Other half of money-flow story
KUALA LUMPUR, Oct 4 — Datuk Seri Anwar Ibrahim thought he could take a swipe at the government at a forum in Hong Kong recently when he said that for the first time, Malaysian investment abroad had exceeded inward foreign investment in 2007.
However, it is not as alarming as it sounds. Anwar only told the audience half the story. The document he quoted from — the bulky United Nations Conference on Trade and Development's World Investment Report 2008 — should have been quoted in context.
What Anwar left out was the fact that both Malaysia's inflows and outflow growth had been positive, with outflows growing faster than inflows. Since early 2000, the foreign direct investment inflow and outflow gap has been narrowing, reaching near parity in 2006.
This trend was in line with what was happening in many of the developing economies in South, East and Southeast Asia. FDI outflows in these regions reached a new high of US$150 billion.
Malaysia's outflow alone surged 82 per cent to more than US$10 billion. In terms of FDI stock, the trend towards reverse investments was also reflected in a 61 per cent spike in outward stock. In the same period, inward stock grew 42.5 per cent.
FDI outflow from Malaysia is not capital flight. It is the outward flow of funds by increasingly savvy home-grown transnational companies (TNCs) with strong balance sheets and confidence, which have decided to diversify outwards.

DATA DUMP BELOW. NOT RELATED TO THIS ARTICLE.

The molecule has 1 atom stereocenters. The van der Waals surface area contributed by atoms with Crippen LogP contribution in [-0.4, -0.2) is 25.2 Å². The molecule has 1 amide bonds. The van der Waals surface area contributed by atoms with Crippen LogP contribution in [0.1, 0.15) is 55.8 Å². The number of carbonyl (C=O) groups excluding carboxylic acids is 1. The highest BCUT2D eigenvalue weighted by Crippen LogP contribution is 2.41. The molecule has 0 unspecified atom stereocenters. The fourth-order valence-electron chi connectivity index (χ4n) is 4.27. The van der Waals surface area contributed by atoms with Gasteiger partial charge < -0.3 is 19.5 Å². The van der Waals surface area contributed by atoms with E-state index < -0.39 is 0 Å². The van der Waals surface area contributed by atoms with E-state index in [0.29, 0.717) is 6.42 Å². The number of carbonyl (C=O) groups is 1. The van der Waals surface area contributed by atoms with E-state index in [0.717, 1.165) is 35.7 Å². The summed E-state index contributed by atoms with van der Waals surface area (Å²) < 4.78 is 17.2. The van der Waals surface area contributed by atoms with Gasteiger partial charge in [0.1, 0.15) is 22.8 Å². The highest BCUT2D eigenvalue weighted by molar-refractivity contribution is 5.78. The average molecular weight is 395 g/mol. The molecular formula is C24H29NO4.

The very same thing happened to India in 2007 when Indian companies pumped US$15 billion into overseas ventures — surpassing foreign direct investment inflows in the country.
The Unctad report mentioned the growing number of TNCs in developing nations that are playing an increasingly prominent role in the infrastructure development of other developing countries.
Of the top 100 non-financial multinational firms from developing countries ranked by foreign assets in 2006, Malaysian giants Petronas, YTL Corporation, Genting, Telekom, Sime Darby and Maxis featured prominently.
The favourable economic situation at home in 2007 led many of these Malaysian giants to invest vigorously abroad. Some companies reinvested super profits from the commodities boom abroad.
Many of these multinational companies also took advantage of the ringgit's strong performance in 2007, which saw it increase in value from RM3.53 to RM3.31 to the US dollar.
Looking back, the quantum leap in FDI outflow also happened between 1993 and 1996 when the ringgit appreciated from RM2.70 to RM2.52 to the dollar.
It is still questionable whether the trend will continue. If it does, it would be good for Malaysia. It will be able to hedge its bets against a potential weakening of the ringgit, the downward trend of commodity prices and increasing costs at home due to spiralling inflation.
However, before Malaysia Inc starts to celebrate its status as a global player, it has to remember that the biggest overseas investor of all — the United States — is also the biggest FDI recipient.
Malaysia has to try its best to attract FDI amidst heavy competition from other developing countries. Its fall on the Inward FDI Performance Index to 71st position last year from 67th in 2006 is a cause for concern, even as its FDI inflow increased by 39 per cent to just over US$8.5 billion.
The political crisis in Malaysia has pushed the local stock market index from an all-time high of 1,524 points in January to just above 1,000. The cut in projected growth rates to 4.6 per cent by the Malaysian Institute of Economic Research amidst an inflation rate of 8.5 per cent is cause for concern for many foreign investors.
So, if Anwar ever wants to take a swipe at the government, he should at least remind himself that his attempts to overthrow the government by encouraging party hopping have in part caused political uncertainty and contributed to the decrease in foreign investments into the country. — Today